said stove being removably positioned within said box so as to leave a second air space at least between the thermal insulation on the respective side, top and rear walls of said box, and the outer side, top and rear walls of the stove, therebeing no substantial heat conducting connecting elements between said insulation and said walls of the stove.

2. A device as set forth in claim 1, further including means for elevating said stove from the floor of said box.

3. A device as set forth in claim 2, wherein said means for elevating is a pair of elongated beams having a pair of lips running along the outer periphery thereof for guiding the stove into the box and holding the stove in a somewhat centralposition within the box.

4. A device as set forth in claim 1, further including a metal shield received within said box and positioned between portions of said stove and portions of said metal box.

5. A device as set forth in claim 4, wherein said metal shield being in the shape of a partial parallelepiped and having a top with a hole therethrough for aligning with said hole in the top of said metal box, said shield further having a pairof side walls and a rear wall.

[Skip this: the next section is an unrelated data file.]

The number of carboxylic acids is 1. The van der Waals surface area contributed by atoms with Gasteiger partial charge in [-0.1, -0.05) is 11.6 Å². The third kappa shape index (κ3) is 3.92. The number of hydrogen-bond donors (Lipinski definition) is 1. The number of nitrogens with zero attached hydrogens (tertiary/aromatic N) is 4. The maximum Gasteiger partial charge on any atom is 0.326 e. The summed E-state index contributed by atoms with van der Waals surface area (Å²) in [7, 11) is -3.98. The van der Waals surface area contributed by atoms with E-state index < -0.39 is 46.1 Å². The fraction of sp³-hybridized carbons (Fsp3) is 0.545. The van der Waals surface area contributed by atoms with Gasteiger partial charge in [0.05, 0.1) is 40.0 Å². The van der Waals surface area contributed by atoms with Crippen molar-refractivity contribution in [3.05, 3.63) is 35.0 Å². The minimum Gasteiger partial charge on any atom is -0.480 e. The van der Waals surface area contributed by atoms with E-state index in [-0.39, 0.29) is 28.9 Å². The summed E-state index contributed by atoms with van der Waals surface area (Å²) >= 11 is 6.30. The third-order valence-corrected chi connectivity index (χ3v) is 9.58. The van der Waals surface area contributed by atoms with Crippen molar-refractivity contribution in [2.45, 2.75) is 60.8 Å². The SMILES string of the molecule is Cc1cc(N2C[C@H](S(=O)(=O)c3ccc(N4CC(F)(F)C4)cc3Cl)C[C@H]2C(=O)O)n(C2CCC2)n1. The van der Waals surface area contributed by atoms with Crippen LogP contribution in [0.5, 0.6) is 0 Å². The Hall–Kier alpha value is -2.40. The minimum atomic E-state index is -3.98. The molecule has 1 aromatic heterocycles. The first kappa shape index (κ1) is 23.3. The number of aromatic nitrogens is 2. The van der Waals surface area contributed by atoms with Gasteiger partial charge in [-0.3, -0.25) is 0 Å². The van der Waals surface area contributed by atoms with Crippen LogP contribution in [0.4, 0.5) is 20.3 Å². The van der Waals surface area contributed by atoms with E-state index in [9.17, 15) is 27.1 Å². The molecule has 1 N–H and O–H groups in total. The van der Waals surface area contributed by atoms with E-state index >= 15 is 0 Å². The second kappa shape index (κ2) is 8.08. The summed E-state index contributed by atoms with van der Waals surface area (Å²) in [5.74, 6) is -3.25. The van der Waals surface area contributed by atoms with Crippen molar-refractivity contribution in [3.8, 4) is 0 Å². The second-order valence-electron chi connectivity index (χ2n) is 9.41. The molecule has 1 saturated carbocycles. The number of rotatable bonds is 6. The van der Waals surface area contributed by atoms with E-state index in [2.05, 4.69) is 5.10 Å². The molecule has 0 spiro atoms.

6. A device as set forth in claim 5, wherein said side walls and rear walls of said shield are connected to said top wall of said shield, said side and rear walls not extending all the way to the bottom of said metal box.

7. A device as set forth in claim 5, further including means for retaining said shield to said box.

8. A device as set forth in claim 5, further including a third air space between said stove and said metal shield.

9. A device as set forth in claim 8, further including another layer of thermal insulation positioned between said stove and said shield.

10. A device as set forth in claim 1, further including means for securing insulation to the inside surface of the top of said box.

11. A device as set forth in claim 1, wherein the outer surface of said metal box is adapted to contact combustible materials with the outer surface of said box being sufficiently cool while there is a fire in the stove so as not to ignite thecombustible materials.